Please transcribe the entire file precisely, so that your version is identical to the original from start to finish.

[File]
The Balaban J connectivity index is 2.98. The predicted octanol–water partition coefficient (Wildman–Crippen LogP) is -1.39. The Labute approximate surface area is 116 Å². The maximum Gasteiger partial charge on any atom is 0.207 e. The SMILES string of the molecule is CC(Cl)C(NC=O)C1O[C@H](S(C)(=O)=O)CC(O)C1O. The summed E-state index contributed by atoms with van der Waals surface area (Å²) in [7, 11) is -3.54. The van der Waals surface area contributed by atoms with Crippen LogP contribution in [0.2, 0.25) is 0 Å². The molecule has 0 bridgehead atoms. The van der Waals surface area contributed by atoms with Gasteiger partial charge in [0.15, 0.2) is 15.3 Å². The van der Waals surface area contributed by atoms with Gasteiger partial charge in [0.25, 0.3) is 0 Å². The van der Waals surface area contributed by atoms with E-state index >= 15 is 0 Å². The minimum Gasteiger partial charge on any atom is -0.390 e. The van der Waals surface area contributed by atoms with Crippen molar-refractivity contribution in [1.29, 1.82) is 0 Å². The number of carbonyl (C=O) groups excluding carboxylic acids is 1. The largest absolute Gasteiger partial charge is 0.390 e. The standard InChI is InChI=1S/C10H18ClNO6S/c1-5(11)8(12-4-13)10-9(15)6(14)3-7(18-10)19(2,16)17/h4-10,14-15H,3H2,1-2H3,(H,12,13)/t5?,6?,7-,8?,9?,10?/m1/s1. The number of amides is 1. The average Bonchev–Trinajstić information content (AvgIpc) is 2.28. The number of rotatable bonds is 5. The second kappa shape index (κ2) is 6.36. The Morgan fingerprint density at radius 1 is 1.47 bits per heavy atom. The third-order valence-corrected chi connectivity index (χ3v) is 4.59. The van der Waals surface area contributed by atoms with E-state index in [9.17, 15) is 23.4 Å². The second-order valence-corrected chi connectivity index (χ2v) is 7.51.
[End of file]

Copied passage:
The Balaban J connectivity index is 2.98. The predicted octanol–water partition coefficient (Wildman–Crippen LogP) is -1.39. The Labute approximate surface area is 116 Å². The maximum Gasteiger partial charge on any atom is 0.207 e. The SMILES string of the molecule is CC(Cl)C(NC=O)C1O[C@H](S(C)(=O)=O)CC(O)C1O. The summed E-state index contributed by atoms with van der Waals surface area (Å²) in [7, 11) is -3.54. The van der Waals surface area contributed by atoms with Crippen LogP contribution in [0.2, 0.25) is 0 Å². The molecule has 0 bridgehead atoms. The van der Waals surface area contributed by atoms with Gasteiger partial charge in [0.15, 0.2) is 15.3 Å². The van der Waals surface area contributed by atoms with Gasteiger partial charge in [0.25, 0.3) is 0 Å². The van der Waals surface area contributed by atoms with E-state index >= 15 is 0 Å². The minimum Gasteiger partial charge on any atom is -0.390 e. The van der Waals surface area contributed by atoms with Crippen molar-refractivity contribution in [1.29, 1.82) is 0 Å². The number of carbonyl (C=O) groups excluding carboxylic acids is 1. The largest absolute Gasteiger partial charge is 0.390 e. The standard InChI is InChI=1S/C10H18ClNO6S/c1-5(11)8(12-4-13)10-9(15)6(14)3-7(18-10)19(2,16)17/h4-10,14-15H,3H2,1-2H3,(H,12,13)/t5?,6?,7-,8?,9?,10?/m1/s1. The number of amides is 1. The average Bonchev–Trinajstić information content (AvgIpc) is 2.28. The number of rotatable bonds is 5. The second kappa shape index (κ2) is 6.36. The Morgan fingerprint density at radius 1 is 1.47 bits per heavy atom. The third-order valence-corrected chi connectivity index (χ3v) is 4.59. The van der Waals surface area contributed by atoms with E-state index in [9.17, 15) is 23.4 Å². The second-order valence-corrected chi connectivity index (χ2v) is 7.51.